Probably not many of you think of diving when it comes to visiting Iceland, a sub arctic island with no tropical fish or coral reefs. However you’ll be surprised by what the country has to offer for divers and snorklers. One of the best known site is probably Silfra, a fissure between the two continents (Eurasia and North America) filled with crystal clear glacial water.
Silfra has become widely famed for its unrivalled clarity, offering one of the best fresh water dives in the world. As a result other natural diving pearls often go unnoticed. One of them is Kleifarvatn, a geothermal lake nestled between steep lava rocks and black sandy beaches. Let me tell you all about it!
Kleifarvatn is the largest lake in Reykjanes peninsula and sits on a very active volcanic area. There is no water flowing in or out of the lake, so the water level solely depends on ground water. Miraculously, during a silent earthquake in 2000 the a fissure opened on the bottom draining the lake causing a 4 meter drop in the water level. Fortunately the crack has mostly filled up naturally the past years so the lake is slowly returning to its former size.
Due to the lake’s position over a highly active area (with over 2000 small earthquakes a month), you’ll witness something you rarely see during your regular dive in the tropics: nothing less than underwater hot springs!
This is something we had to see for ourselves, so we teamed up with Dive.is, Iceland’s first and leading dive center, with years of experience diving/snorkeling in Kleifarvatn. We met with our guide Louis and a group of five that were joining the tour. The location of Kleifarvatn is surprisingly near Reykjavík (a mere 30 min drive), but nevertheless it feels like you’re in the middle of nowhere. It was a beautiful day, the air was perfectly still and so was the lake.
We realised that we had the lake all to ourselves, not another human being in sight. This kind of seclusion is something you won’t encounter in Silfra, which occupies up to 60 tours a day.
We drove around the lake and found a nice spot on a black sand beach to park and gear up. In the mountains above we encountered a rare sight; the arctic fox in his beautiful white coat. This is the first time we’ve seen one in the wild. Fun fact: the arctic fox is the only mammal native to Iceland!
The lake is about 3-4 degrees celcius at this time of year, so dry suits are recommended and are actually used for most dives and snorkeling tours in Iceland. It was a bit different wearing a bulky dry suit for the first time, but their superior thermal insulation is indisputable. Our guide made sure everyone was ready to get into the water and made a quick safety briefing and gave us some practical tips, like how to release air from the dry suit if you want to free dive, or how to get rid of water in your mask etc.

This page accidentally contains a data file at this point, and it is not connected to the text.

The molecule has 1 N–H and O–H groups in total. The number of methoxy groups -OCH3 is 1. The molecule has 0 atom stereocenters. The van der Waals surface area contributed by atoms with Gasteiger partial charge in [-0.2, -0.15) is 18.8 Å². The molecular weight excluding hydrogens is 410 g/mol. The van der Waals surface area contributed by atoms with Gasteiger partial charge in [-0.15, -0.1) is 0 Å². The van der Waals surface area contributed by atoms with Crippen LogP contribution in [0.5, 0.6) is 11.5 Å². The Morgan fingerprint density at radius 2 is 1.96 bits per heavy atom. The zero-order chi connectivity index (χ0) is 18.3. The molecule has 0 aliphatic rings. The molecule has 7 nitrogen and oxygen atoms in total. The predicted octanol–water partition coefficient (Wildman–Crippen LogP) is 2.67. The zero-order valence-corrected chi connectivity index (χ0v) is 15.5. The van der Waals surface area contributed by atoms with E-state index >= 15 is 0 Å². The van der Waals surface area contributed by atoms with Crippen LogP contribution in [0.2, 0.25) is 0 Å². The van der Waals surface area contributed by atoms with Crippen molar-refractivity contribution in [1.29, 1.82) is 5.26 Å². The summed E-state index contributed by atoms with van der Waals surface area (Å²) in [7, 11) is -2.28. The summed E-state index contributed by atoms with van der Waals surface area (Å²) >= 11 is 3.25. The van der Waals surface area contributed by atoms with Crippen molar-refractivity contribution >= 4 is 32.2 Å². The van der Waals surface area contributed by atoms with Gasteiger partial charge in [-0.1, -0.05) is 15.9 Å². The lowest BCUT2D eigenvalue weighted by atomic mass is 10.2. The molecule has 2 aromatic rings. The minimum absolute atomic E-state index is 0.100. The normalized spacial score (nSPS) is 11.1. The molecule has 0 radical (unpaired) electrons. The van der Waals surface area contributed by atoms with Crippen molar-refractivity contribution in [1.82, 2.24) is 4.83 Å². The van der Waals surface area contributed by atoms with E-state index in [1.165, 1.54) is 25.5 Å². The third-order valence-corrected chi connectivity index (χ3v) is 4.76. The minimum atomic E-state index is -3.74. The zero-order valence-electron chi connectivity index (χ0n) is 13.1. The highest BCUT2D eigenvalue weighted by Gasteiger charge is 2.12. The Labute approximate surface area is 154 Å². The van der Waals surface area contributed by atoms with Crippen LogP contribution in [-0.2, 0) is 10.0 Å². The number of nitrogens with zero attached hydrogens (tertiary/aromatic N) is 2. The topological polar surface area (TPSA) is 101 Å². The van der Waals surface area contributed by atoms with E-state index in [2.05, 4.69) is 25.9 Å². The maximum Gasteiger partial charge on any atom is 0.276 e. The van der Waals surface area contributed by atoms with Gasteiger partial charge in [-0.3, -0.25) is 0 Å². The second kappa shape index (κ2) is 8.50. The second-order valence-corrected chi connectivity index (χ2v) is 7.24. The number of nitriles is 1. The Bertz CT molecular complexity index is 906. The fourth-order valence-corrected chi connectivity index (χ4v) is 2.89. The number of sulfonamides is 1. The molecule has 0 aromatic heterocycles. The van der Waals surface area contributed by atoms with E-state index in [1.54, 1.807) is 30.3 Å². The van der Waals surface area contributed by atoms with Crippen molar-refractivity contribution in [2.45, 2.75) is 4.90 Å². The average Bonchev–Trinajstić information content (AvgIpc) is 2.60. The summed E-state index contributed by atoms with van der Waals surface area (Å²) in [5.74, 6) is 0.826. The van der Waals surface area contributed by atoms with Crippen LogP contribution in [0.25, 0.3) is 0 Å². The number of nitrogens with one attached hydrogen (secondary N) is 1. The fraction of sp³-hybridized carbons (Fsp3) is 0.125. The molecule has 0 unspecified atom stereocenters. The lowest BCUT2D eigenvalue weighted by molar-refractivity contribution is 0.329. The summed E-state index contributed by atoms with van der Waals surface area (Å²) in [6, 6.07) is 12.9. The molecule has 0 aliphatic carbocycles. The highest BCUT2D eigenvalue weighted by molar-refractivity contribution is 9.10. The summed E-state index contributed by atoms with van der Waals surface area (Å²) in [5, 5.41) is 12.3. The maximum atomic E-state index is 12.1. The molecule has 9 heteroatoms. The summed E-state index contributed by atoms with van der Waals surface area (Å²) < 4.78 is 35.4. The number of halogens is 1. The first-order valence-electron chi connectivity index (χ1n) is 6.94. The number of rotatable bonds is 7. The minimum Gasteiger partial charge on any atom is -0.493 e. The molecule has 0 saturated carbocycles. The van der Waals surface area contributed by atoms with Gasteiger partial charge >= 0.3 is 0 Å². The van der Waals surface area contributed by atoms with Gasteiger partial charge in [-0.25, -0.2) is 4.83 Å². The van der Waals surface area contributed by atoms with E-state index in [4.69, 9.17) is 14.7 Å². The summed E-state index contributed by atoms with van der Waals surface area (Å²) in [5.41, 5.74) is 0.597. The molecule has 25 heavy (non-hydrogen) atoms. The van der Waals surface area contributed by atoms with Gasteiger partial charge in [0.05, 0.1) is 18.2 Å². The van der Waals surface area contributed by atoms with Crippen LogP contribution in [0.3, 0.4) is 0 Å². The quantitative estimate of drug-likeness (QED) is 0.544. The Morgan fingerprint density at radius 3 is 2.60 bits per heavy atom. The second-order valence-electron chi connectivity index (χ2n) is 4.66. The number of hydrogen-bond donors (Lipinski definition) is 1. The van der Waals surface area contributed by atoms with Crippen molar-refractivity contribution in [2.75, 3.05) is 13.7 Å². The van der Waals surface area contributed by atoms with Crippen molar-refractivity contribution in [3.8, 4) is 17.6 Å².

Getting in the cold water felt refreshing and instantly woke us up. The visibility was pretty decent, about 10-15 meters. We didn’t spot any fish (it mostly inhabits arctic char and brown trout), but it’s not the fish you’re after here, it’s the underwater landscape. As soon as 10 m off the shore we started to see the sandy bottom change to something we’ve never seen before: majestic underwater hot springs surrounded by colourful sulfide deposits. Bubbles filled with various volcanic gases were streaming up from hydrothermal vents all around us. It was so strange to see the lake so calm on the surface but everything steaming below!
To get closer to the steaming vents we emptied the air from our dry suits and free-dived to the bottom. We could see the steaming water from below instantly mixing with the cold water, creating a blurry effect on your vision. We could also hear and feel the vibrations from the ground below.
This was such a unique and different experience from what we’ve seen underwater before. During the tour we got the freedom to explore on our own, giving the tour a relaxed atmosphere. We stayed about 40-60 min in the water and never did we get uncomfortably cold, thanks to high quality dry suits.
After getting out of the water our amazing guide prepared a nice buffet for us on the black sand beach. Having a tasty vegan soup with freshly baked bread, cookies and hot cocoa, really gives the tour a final perfect touch.
On the way back we visited Seltún, a geothermal area just 3 min from the lake. Here you’ll see many mudpots, fumaroles and colorful sediments. There is a nice boardwalk through the area and we recommend walking all the way up the hill to get a nice view over Reykjanes peninsula.
Snorkeling in Kleifarvatn, with its geothermal activity and the amazing landscape of Reykjanes peninsula, makes for the perfect day tour from Reykjavik. You don’t have to be experienced or certified in any way to snorkel in the lake. Our experience and service from Louis at dive.is was nothing short of exceptional!